A lot of that budget went into the technology necessary to properly showcase the action on dirt.

"To my knowledge, when we went to Eldora last year, it was the first time any dirt track in the country had built cages for robotic cameras," Vincent explained. "That always had been a problem. In the Prelude to the Dream, the robo cameras got knocked out twice in qualifying by a car getting sideways and hitting it. But Roger Slack and the folks at Eldora worked with us to get those cages built. That was a big part of the success of FOX's coverage last year."

Roger Vincent, NASCAR Camping World Truck Series race director for FOX Sports 1, has been to Eldora Speedway more than 20 times in the past 30 years

While tremendous preparation went into the first Truck Series race at Eldora and hopes were high, Vincent still harbored doubts over how trucks slinging dirt would translate to viewers at home.

"I was a little concerned it wouldn't live up to the hype because Trucks are not designed to race on dirt," Vincent said. "We were taking a heavy vehicle designed to drive more straight than sideways and throwing it on a red-clay surface, so I was apprehensive. The prospect was exciting but there was a lot of pressure, not just on the track and NASCAR, but on us to deliver a good show. At the end of the night, the excitement at the track translated to the folks at home, and everyone seemed thrilled."

Vincent and Truck Series race producer Mark Smith, who also possesses an extensive television background in dirt-track racing, were the "go-to" guys within FOX Sports last year when Eldora planning was in its infancy. 

"I speak dirt," Vincent said. "Mark Smith and I spent a lot of time on the front end trying to get everyone up to speed to explain dirt racing in the simplest terms so viewers could understand. It was our job to be sure we came off like we knew what we were talking about, from the on-air team to the graphics team. It also was imperative to clearly explain to viewers the heat races, who was locked into the feature, who was in position to get locked in and so forth. It's like introducing the Daytona 500 qualifying procedure to someone who's not familiar with the mess it seems to be."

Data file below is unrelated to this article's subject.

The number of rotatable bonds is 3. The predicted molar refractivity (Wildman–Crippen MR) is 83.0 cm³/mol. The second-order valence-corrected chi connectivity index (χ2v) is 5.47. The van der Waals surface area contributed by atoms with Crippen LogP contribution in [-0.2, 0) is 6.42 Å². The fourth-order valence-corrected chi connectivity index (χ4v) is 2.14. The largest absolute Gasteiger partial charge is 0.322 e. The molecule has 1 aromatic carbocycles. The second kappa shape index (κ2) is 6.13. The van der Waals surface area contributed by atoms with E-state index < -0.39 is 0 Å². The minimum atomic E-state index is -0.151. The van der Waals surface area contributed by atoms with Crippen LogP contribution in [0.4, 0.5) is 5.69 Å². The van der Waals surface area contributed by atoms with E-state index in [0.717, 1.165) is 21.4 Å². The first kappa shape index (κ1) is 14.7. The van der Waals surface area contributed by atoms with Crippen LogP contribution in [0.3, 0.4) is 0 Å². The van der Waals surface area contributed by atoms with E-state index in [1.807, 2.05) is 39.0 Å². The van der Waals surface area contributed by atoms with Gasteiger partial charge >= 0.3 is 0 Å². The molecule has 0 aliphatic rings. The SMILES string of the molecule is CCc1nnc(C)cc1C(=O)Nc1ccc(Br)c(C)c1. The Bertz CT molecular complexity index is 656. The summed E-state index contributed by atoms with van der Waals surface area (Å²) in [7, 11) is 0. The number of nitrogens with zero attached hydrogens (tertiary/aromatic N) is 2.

Other than trying to explain the nuances of dirt racing, Vincent says the biggest challenge of directing a dirt race revolves around the racing surface itself.

"The hardest thing is ensuring the track doesn't look dusty on television," Vincent said. "That doesn't make for good TV. Sometimes it's dusty but my job is to show the beauty of dirt racing with sideways driving and not have the viewer want to get his Swiffer out and dust off the TV. You can cut shots different ways and use various cameras to accomplish this. The roof cameras, with their long lenses, tend to produce the dustiest shots because they're compressing and zooming in. That's when we try to stay with the on-boards and some other shots. You get a cleaner shot shooting low because you're not shooting through as much dust." 

Once the dust settled, the lifelong Eldora fan claims he loved his perch in the FOX Sports production truck regardless of whether its view paled in comparison to a spot in the grandstands.

"So much work had led up to that point that the payoff was being in the director's chair during the race," Vincent said. "We had the best of both worlds because we got to spend a lot of time there before the race. I got to eat one of Eldora's world-famous pizza burgers and soak in the flavor of the track but also buckle down and do my job."

Send feedback on our
new story page